“The German High Command will at once issue orders to all German military, naval, and air authorities and to all forces under German control to cease active operations at 2301 hours Central European time on 8 May and to remain in the positions occupied at that time. No ship, vessel, or aircraft is to be scuttled, or any damage done to their hull, machinery, or equipment.”
(Central European Time is Greenwich Mean Time plus one hour). Dönitz issued such orders in radio broadcasts and other media to all German military units. Although Germany had surrendered, the Dönitz government continued on at the Marineschule for another twelve days.


Lüth was charged with securing the grounds of the Marineschule because of the unsettled conditions – to put it mildly – in the vicinity with released POWs, slave workers, refugees from the Soviets, and desperate humanity of all kinds milling about. With the permission of the British Army, which had just moved into the area on Eisenhower’s orders to keep it out of the hands of the Soviets, the German sentries were armed. Everyone was tense, everything was uncertain, no one had slept more than a few hours a day for weeks. Lüth and the officers responsible to him in the guard unit took their duties very seriously.


While inspecting the sentries on the night of 13/14 May 1945, Lüth was challenged by a sentry. No response. The sentry, who was only supposed to challenge once then shoot according to Lüth’s written orders, nonetheless challenged twice more. Receiving no response either the second or the third time, the sentry fired into the darkness and killed Lüth with a shot to the head.

A Board of Inquiry met almost immediately and quickly determined it was an accident. The idea, postulated by some, that Lüth committed suicide by allowing the sentry to shoot him is dismissed by his biographer, Jordan Vause, in his outstanding work: U-Boat Ace: The Story of Wolfgang Lüth. I give this biography five stars and recommend it without reservation.

In what I personally find sickening and inexplicable, Kapitan zur See Wolfgang Lüth was then given a full state funeral, conducted by Dönitz in his uniform of Grand Admiral, with an honor guard of six U-Boat commanders – five days after the Germans surrendered to the Allies. This last state funeral of the Third Reich was carried out with the permission of the local British commander. With swastikas abounding, the last tawdry spectacle of this criminal régime was conducted. On 23 May 1945, Dönitz and all members of his government, including the reptilian Albert Speer, were arrested by the British and the Dönitz government dissolved.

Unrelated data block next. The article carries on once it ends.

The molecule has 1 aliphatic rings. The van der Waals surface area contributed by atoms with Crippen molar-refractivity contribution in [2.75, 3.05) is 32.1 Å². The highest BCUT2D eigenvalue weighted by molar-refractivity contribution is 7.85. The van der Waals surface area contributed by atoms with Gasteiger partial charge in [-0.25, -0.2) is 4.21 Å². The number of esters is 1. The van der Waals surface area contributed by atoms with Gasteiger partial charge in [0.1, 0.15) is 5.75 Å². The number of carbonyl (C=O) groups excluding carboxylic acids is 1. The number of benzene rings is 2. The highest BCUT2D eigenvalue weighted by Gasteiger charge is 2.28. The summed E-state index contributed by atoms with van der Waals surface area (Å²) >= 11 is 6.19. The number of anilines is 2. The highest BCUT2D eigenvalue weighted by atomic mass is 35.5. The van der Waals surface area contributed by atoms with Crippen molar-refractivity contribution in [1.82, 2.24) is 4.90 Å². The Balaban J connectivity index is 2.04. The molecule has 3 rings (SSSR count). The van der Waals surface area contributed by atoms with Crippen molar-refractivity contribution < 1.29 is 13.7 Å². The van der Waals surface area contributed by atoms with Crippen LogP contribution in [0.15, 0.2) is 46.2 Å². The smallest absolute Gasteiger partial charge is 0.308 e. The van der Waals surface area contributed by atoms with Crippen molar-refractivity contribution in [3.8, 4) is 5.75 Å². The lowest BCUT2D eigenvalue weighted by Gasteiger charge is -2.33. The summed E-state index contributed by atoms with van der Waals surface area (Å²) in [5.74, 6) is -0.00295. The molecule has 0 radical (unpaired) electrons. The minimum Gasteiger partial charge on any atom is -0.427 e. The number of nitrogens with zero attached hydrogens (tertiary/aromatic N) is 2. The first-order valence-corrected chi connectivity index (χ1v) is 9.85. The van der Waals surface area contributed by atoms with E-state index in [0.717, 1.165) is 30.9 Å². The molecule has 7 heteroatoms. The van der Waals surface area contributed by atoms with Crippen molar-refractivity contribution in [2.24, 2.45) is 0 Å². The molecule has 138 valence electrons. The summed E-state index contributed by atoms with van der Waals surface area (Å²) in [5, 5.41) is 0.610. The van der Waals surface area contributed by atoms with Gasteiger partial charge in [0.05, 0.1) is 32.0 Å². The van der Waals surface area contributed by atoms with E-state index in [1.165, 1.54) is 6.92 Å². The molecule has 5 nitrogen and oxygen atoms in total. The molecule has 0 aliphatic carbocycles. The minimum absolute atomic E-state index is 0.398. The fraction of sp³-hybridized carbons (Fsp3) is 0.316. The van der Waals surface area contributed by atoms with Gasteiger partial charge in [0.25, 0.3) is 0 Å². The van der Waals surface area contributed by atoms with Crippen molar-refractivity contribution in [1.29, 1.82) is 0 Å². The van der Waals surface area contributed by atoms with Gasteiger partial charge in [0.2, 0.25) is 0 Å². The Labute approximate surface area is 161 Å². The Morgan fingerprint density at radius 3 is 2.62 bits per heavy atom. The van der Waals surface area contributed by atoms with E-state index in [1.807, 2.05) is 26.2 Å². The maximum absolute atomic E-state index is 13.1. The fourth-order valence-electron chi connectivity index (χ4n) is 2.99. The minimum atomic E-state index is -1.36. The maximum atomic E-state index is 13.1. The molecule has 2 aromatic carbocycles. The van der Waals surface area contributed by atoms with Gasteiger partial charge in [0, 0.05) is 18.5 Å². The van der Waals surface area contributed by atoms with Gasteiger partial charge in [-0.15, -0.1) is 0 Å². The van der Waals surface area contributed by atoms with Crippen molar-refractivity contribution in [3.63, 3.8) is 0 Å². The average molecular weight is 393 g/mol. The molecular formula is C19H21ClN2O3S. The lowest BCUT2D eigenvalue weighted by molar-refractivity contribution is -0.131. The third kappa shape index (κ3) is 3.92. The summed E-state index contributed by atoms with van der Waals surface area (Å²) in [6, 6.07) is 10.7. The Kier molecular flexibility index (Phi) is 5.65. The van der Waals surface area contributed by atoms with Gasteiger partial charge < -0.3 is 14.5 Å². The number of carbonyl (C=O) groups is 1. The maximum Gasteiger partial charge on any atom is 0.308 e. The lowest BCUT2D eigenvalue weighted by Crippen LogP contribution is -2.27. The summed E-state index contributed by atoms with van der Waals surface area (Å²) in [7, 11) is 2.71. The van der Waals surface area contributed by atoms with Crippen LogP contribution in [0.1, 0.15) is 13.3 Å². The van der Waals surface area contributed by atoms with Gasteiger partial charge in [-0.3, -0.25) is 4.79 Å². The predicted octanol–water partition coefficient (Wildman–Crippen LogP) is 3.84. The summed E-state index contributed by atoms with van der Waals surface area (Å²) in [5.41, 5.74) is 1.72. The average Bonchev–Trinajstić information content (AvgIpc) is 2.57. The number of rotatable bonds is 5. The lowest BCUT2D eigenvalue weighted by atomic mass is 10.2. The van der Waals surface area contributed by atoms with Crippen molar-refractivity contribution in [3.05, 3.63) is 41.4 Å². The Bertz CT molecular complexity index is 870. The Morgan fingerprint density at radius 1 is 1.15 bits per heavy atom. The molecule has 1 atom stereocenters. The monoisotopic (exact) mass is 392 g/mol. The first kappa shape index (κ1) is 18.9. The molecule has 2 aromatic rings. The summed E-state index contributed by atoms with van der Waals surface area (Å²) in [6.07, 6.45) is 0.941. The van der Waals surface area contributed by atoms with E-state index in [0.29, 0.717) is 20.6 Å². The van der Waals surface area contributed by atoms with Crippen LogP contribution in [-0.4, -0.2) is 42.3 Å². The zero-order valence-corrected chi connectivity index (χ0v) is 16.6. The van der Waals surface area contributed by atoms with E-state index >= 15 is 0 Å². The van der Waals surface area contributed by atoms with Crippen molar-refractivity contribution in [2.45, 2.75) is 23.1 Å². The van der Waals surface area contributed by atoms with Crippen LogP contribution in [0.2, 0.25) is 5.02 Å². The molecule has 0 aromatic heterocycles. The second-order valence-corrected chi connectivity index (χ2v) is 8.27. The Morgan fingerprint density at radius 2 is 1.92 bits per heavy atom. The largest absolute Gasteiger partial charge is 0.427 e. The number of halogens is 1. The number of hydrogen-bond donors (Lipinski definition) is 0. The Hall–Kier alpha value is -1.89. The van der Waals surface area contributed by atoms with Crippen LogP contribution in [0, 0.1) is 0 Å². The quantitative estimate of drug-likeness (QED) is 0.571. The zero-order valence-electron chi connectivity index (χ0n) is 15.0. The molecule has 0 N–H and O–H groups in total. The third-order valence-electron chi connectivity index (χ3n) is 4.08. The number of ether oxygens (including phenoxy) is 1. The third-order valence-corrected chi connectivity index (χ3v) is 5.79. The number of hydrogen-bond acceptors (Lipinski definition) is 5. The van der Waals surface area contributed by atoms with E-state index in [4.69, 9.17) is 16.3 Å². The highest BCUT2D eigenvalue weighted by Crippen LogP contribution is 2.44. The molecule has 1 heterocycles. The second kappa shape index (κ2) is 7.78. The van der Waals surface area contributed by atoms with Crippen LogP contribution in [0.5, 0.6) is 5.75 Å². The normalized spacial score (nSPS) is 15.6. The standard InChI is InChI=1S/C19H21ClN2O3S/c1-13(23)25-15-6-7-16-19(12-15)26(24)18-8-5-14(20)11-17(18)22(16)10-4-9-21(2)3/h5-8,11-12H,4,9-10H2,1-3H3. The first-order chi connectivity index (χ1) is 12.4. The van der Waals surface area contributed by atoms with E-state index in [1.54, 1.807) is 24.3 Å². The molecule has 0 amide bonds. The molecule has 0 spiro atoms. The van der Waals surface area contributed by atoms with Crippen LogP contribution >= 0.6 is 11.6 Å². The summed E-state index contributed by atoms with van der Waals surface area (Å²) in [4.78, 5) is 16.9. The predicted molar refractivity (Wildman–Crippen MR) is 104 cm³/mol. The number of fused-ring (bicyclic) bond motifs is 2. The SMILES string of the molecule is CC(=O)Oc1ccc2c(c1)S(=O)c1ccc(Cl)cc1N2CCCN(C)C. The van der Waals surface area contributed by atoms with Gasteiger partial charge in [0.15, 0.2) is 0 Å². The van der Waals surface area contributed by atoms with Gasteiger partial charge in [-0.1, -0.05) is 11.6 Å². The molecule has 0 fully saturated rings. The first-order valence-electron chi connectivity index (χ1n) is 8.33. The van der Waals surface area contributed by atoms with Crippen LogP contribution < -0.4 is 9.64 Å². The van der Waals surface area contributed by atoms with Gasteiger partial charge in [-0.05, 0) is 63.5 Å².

To look at the photographs of Lüth’s funeral is to wonder if the local British commander knew about the death camps and the other heinous crimes committed by the Nazis. By that point in time, the Holocaust had been front page news for days. Why did the British give their permission? Why? I find the entire charade despicable.

Lüth was the most vocally pro-Nazi of any of the famous U-Boat aces. This put him at odds with the custom of the officer corps of the German Navy. Officers had traditionally stayed out of politics and were not allowed to vote or belong to any political party including the Nazi Party. And while many sympathized with Hitler’s aims, many did not.

There is justice in the accidental death of Wolfgang Lüth. As the scripture reminds us, “for whatsoever a man soweth, that shall he also reap.”

In July 1945, the German state was dissolved by an inter-Allied declaration. It would not be until 15 March 1991 that the four victorious Allied powers: Russia, France, Great Britain, and the United States would renounce all rights they had in Germany by virtue of the original armistice and of edicts issued by the Allied Control Commission after victory over Nazi Germany in World War Two. Only then, was the German state finally able to be fully sovereign on their own territory.

Luth funeral

 Lüth’s funeral.

Published by

Charles McCain